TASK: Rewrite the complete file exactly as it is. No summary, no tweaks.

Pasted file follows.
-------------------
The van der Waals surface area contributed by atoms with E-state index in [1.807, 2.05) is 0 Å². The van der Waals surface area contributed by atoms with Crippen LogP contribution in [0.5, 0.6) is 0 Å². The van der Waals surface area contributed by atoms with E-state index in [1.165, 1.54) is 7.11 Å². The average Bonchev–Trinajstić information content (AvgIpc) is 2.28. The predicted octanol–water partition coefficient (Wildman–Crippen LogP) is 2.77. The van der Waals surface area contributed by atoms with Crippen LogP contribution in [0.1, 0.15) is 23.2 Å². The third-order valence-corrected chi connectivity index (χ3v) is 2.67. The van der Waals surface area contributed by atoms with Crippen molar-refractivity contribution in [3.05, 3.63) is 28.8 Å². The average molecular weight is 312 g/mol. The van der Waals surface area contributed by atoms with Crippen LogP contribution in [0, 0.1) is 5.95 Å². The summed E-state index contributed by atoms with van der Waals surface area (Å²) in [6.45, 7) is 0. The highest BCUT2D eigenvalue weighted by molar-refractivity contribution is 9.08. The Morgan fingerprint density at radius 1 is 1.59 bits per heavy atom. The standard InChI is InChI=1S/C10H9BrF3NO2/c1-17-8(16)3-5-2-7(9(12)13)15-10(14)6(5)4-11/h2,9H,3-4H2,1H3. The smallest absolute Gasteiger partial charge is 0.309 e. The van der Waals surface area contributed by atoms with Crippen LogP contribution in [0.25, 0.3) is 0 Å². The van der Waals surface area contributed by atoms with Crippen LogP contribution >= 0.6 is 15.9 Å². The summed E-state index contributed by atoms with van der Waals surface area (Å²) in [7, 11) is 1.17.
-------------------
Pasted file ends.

The van der Waals surface area contributed by atoms with E-state index in [1.807, 2.05) is 0 Å². The van der Waals surface area contributed by atoms with Crippen LogP contribution in [0.5, 0.6) is 0 Å². The van der Waals surface area contributed by atoms with E-state index in [1.165, 1.54) is 7.11 Å². The average Bonchev–Trinajstić information content (AvgIpc) is 2.28. The predicted octanol–water partition coefficient (Wildman–Crippen LogP) is 2.77. The van der Waals surface area contributed by atoms with Crippen LogP contribution in [0.1, 0.15) is 23.2 Å². The third-order valence-corrected chi connectivity index (χ3v) is 2.67. The van der Waals surface area contributed by atoms with Crippen molar-refractivity contribution in [3.05, 3.63) is 28.8 Å². The average molecular weight is 312 g/mol. The van der Waals surface area contributed by atoms with Crippen LogP contribution in [0, 0.1) is 5.95 Å². The summed E-state index contributed by atoms with van der Waals surface area (Å²) in [6.45, 7) is 0. The highest BCUT2D eigenvalue weighted by molar-refractivity contribution is 9.08. The Morgan fingerprint density at radius 1 is 1.59 bits per heavy atom. The standard InChI is InChI=1S/C10H9BrF3NO2/c1-17-8(16)3-5-2-7(9(12)13)15-10(14)6(5)4-11/h2,9H,3-4H2,1H3. The smallest absolute Gasteiger partial charge is 0.309 e. The van der Waals surface area contributed by atoms with Crippen LogP contribution in [0.25, 0.3) is 0 Å². The van der Waals surface area contributed by atoms with Crippen LogP contribution >= 0.6 is 15.9 Å². The summed E-state index contributed by atoms with van der Waals surface area (Å²) in [7, 11) is 1.17.